Healthy Living

An Artist With Crohn's Disease Looks Back At Living Without A Colon For 35 Years

03/01/2017 03:13pm ET | Updated March 9, 2017
Daniel Leighton (c)2011

First Surgery (2011) A depiction of what I was like when I was in ICU recovering from that first surgery. My intestine was coming out of my body (I had an ileostomy), along with 5 or 6 tubes.

Thirty-five years and one week ago today I had my entire colon (large intestine) removed (known as a “colectomy”). I was 11 years old. Six years earlier, I had been diagnosed with ulcerative colitis. It was the first of what would be six surgeries. I had one each at age 11, 12, 13, 14, 17, and 21.

When I had that first operation, part of what we were expecting was that I would be cured. That was the language and thinking used by the medical community and the CCFA (Crohn’s and Colitis Foundation of America), one of the primary funders of research for inflammatory bowel disease (IBD, which includes both ulcerative colitis and Crohn’s disease). The idea is that you if you take out the colon, you can’t have ulcerative colitis. This didn’t work out for me, though, because when I was 20, I was re-diagnosed with Crohn’s disease. Even if it did work out, I think the word “cure” used in the context of removing your entire colon, which alters your life permanently in big and small ways, is misleading to patients and their families. To their credit, some, including the CCFA, have stopped calling colectomies cures.

When they told me I had Crohn’s, it meant that I was not cured, and I thought I was going to have to go through all the horrible things I went through in the first 20 years of my life again ― and I just really didn’t think I could. So far, it’s turned out that I had one more surgery at age 21 and haven’t had to have one since. I do have number seven coming up, but not for Crohn’s ― for a torn rotator cuff. One fear I have about it is that I will get sick again, as I did before my last surgery. I was so terrified of having another surgery that I think I stressed myself into sickness because I took a major downturn that began when we finalized the date and ended with the removal of more of my small intestine (some had previously been removed in other surgeries).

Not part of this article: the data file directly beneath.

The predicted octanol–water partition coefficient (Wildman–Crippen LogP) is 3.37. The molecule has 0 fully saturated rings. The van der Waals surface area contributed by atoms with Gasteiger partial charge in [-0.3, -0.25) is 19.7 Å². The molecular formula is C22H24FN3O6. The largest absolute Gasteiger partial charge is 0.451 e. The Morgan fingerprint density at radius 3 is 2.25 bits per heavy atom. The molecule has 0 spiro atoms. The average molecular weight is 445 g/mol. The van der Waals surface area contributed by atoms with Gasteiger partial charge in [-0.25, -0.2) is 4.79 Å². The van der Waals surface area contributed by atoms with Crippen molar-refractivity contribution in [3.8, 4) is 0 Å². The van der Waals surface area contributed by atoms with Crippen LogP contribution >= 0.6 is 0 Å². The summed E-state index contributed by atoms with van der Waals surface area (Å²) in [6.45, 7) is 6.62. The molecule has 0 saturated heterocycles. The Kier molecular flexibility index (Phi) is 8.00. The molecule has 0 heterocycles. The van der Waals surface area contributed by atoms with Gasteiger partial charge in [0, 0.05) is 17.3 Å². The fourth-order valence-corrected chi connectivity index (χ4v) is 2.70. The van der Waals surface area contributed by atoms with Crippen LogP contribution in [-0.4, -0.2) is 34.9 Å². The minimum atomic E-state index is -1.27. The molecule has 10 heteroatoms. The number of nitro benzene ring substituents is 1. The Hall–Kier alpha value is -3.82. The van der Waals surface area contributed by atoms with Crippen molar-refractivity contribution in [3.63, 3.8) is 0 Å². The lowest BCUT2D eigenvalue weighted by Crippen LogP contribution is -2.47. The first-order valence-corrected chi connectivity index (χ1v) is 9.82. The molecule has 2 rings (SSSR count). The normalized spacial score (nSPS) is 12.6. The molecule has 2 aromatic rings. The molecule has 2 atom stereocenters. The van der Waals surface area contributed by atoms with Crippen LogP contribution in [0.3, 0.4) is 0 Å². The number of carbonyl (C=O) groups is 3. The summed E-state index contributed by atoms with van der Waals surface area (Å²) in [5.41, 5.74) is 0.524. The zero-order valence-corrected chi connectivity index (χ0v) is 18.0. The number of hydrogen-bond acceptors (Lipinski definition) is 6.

This next surgery is nothing compared to my other surgeries. The first one was nine hours long. I have one scar which is about a foot long and runs directly down the center of my abdomen from an inch or so above and directly adjacent to my belly button down to below my waistline.

The certificate they gave me after surgery.

IBD is very isolating. When I grew up, I didn’t know anyone else who had it and even anyone that had heard of it, other than my family, who has a history of IBD that spans at least three generations. I spent weeks and months at home sick and in the hospital. Since my disease is not cured, without going into all the gory details, my life is a lot more difficult. I must constantly monitor my what I eat (avoiding all dairy, refined sugar, gluten, alcohol and caffeine, and various other foods) and my hydration (I have to get IVs fairly often to supplement all the other fluids I take in). I live with a good deal of pain throughout my body all day, every day. I’ve learned to push it into the background most of the time, but sometimes, and not infrequently, it overtakes me and knocks me off my feet.

Daniel Leighton (c) 2012

This Is Not My Life/Funeral For A Friend (2012) When I first woke up from surgery and saw my body, it was horrifying. My little, 11 year-old body looked like it had been subjected to the experiments of a mad scientist. My first instinct was to scream and cry, but the pain from my freshly cut abdomen knocked me back down and left me to contemplate a scary and uncertain future.

Through all of this and much more not referenced here, I’ve learned to do the best I can with what is functioning well at the time. Through the great suffering I experienced, I’ve spent a lot of time exploring the depth and darkness which lives in all of us, but is often only discovered during our most harrowing experiences.

Exploring those inner frontiers has motivated me to strive to live my most fully realized life, to make the most of whatever time I have here and to transform everything I have gone through into something deeply meaningful.

Thanks for reading... if you’d like to see more of my work, links are below.

――――――――――――――――――――――――――――

Daniel Leighton is a Los Angeles-based artist with Crohn’s disease, who paints emotional landscapes with an iPad and incorporates Augmented and Virtual Reality (AR/VR) through his app, Daniel Leighton Art + AR. Combining his backgrounds in filmmaking, storytelling, chronic illness, and technology, AR/VR makes Leighton’s paintings come alive with film, animation, sound and interactivity. Synthesizing mediums old and new with raw, emotional content, Leighton’s work creates a space in which to process physical and emotional responses to the constant stimuli that is now ubiquitous. Leighton has been programming since the age of 11 and graduated cum laude from UC Berkeley with a BA in film. His work has been called, “fascinating,” by Joseph E. Thompson, Director of MASS MoCA, and was selected by Timothy Potts, Director of the J. Paul Getty Museum, for the POP ÜBER ALLES show at the L.A. Art Association/Gallery 825 in 2013. It was also featured by Mat Gleason in the Coagula Curatorial Video Lounge at Art Basel in Miami in 2014. LA Center for Digital Art (LACDA) awarded him first place in an international competition in March of 2015. His third solo show, Permission To Enter, opened in October of 2015 at the LAAA/Gallery 825 in Los Angeles. In April, 2017, Daniel’s work will be featured at the M.A.R.S. (Music and Art ReSound) Festival in Downtown, Los Angeles and in April, 2018, Daniel’s work will be featured at the San Luis Obispo Museum of Art (SLOMA) as part of 3-person group show.